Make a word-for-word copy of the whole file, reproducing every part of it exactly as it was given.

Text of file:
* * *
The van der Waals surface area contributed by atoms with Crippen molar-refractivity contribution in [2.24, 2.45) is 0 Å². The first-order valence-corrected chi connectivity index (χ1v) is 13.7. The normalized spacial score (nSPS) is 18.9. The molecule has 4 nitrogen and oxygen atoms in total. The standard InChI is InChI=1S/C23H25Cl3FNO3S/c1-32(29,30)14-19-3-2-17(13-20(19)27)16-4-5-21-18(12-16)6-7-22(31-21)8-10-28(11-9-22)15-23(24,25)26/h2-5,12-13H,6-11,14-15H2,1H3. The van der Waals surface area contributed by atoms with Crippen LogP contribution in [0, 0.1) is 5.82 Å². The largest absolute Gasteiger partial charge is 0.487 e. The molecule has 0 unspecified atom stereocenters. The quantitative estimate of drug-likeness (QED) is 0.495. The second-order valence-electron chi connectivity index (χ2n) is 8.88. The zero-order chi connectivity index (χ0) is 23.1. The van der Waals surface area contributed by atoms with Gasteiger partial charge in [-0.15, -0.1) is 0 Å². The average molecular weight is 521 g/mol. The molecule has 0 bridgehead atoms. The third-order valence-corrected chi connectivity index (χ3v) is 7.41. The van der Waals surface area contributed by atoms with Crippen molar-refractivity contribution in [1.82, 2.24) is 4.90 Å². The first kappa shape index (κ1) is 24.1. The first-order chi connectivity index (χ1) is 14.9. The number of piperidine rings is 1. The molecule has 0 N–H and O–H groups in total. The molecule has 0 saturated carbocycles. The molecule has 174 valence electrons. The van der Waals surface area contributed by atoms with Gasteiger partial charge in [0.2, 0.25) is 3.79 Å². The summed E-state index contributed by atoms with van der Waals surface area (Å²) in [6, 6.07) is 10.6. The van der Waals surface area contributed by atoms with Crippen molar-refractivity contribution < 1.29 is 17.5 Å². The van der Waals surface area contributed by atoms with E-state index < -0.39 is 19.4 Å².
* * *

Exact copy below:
The van der Waals surface area contributed by atoms with Crippen molar-refractivity contribution in [2.24, 2.45) is 0 Å². The first-order valence-corrected chi connectivity index (χ1v) is 13.7. The normalized spacial score (nSPS) is 18.9. The molecule has 4 nitrogen and oxygen atoms in total. The standard InChI is InChI=1S/C23H25Cl3FNO3S/c1-32(29,30)14-19-3-2-17(13-20(19)27)16-4-5-21-18(12-16)6-7-22(31-21)8-10-28(11-9-22)15-23(24,25)26/h2-5,12-13H,6-11,14-15H2,1H3. The van der Waals surface area contributed by atoms with Crippen LogP contribution in [0, 0.1) is 5.82 Å². The largest absolute Gasteiger partial charge is 0.487 e. The molecule has 0 unspecified atom stereocenters. The quantitative estimate of drug-likeness (QED) is 0.495. The second-order valence-electron chi connectivity index (χ2n) is 8.88. The zero-order chi connectivity index (χ0) is 23.1. The van der Waals surface area contributed by atoms with Gasteiger partial charge in [-0.15, -0.1) is 0 Å². The average molecular weight is 521 g/mol. The molecule has 0 bridgehead atoms. The third-order valence-corrected chi connectivity index (χ3v) is 7.41. The van der Waals surface area contributed by atoms with Crippen molar-refractivity contribution in [1.82, 2.24) is 4.90 Å². The first kappa shape index (κ1) is 24.1. The first-order chi connectivity index (χ1) is 14.9. The number of piperidine rings is 1. The molecule has 0 N–H and O–H groups in total. The molecule has 0 saturated carbocycles. The molecule has 174 valence electrons. The van der Waals surface area contributed by atoms with Gasteiger partial charge in [0.2, 0.25) is 3.79 Å². The summed E-state index contributed by atoms with van der Waals surface area (Å²) in [6, 6.07) is 10.6. The van der Waals surface area contributed by atoms with Crippen molar-refractivity contribution < 1.29 is 17.5 Å². The van der Waals surface area contributed by atoms with E-state index < -0.39 is 19.4 Å².